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Capitol Hill’s Tune Inn Hits Its Own 50-Year Mark

Roll Call isn’t the only Capitol Hill institution celebrating a 50-year milestone this summer. The Tune Inn, one of the city’s most beloved dive bars, is marking 50 years in the hands of the Nardelli family.

It was five decades ago that a young coal miner from West Virginia began working at the Tune Inn. Joe Nardelli, the youngest in an Italian family of nine children, moved to Washington, D.C., during World War II. Known around town as “West Virginia Joe,” he eventually got into the restaurant business and took over management of the Tune Inn in the summer of 1955. Five years later, he bought the bar at 331 Pennsylvania Ave. SE from his debt-plagued boss.

The Tune Inn, remarkably unchanged after all this time, is now owned and operated by Nardelli’s son Tony and granddaughter Lisa.

Walking in the place, you could easily feel you’ve stumbled back in time to a small town far from the hubbub of Washington. Rugged men, hunched over the bar, take pulls from longneck beers as smoke curls lazily around their heads. Only the morning sun streaming through the cluttered front window belies the actual time — it’s only 10:30 in the morning. Shift-workers make up a good deal of the Tune Inn’s clientele, so beer with breakfast doesn’t raise any eyebrows here.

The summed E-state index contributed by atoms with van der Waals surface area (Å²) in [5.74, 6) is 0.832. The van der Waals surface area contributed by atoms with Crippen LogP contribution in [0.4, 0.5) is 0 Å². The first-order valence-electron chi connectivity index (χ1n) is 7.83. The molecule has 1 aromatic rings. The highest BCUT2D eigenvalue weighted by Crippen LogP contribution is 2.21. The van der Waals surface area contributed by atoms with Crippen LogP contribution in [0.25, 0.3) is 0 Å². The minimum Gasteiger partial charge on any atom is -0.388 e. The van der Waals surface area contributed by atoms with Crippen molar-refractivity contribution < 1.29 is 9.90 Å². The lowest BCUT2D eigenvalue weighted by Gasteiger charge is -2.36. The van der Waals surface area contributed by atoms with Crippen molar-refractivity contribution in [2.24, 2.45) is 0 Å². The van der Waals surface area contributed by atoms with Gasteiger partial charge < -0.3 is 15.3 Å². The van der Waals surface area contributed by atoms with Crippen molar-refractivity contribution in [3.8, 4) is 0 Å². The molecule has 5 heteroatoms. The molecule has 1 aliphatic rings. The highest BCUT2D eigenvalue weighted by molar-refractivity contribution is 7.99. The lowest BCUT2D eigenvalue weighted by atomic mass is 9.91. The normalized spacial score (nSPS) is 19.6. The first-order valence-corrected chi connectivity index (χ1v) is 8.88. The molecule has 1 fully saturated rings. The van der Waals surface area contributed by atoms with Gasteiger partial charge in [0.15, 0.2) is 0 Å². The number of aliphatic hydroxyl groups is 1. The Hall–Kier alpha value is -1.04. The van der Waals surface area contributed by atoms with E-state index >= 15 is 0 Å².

In addition to the time-warp feeling, there’s an innate sense of familiarity upon entering the Tune Inn. “It’s a bar that always reminds everybody of the bar they grew up with,” Tony Nardelli explained.

Among the dusty guns and rusted trophies crammed on the walls, dozens of stuffed deer heads, fish, birds and other creatures — some too old to identify — gaze watchfully over the room. (A few have lost heads or wings during vacuuming incidents.) Many of the animals are from Nardelli family hunting trips — Joe Nardelli was an avid hunter — and others were donated by patrons over the years.

On a recent visit, Lisa Nardelli proudly pointed out her first deer — and just as proudly her first mounted deer butt. Hanging over the bathroom doors, a trio of deer butts has become a sort of Tune Inn trademark, as well as a playful reminder of Joe Nardelli’s irreverent sense of humor.

“He was the personality of the place,” said Tony Nardelli, reminiscing about his father and his impact on the Tune Inn. For Joe Nardelli, running the bar was no chore, he said. “My father always said it was like going to a party everyday.”

Lisa Nardelli, who practically grew up at the Tune Inn, recalled her grandfather’s favorite drink: a concoction of VO whiskey, Drambuie and Wild Turkey. “It was all mixed up, no ice, just neat … nasty,” she laughed. “He was always the first one for a party.”

Where Everybody Knows Your Name
In a town that thrives on change, the Tune Inn is a constant its patrons count on. The menu, which offers breakfast all day, has hardly changed over the years. And the customers haven’t much either.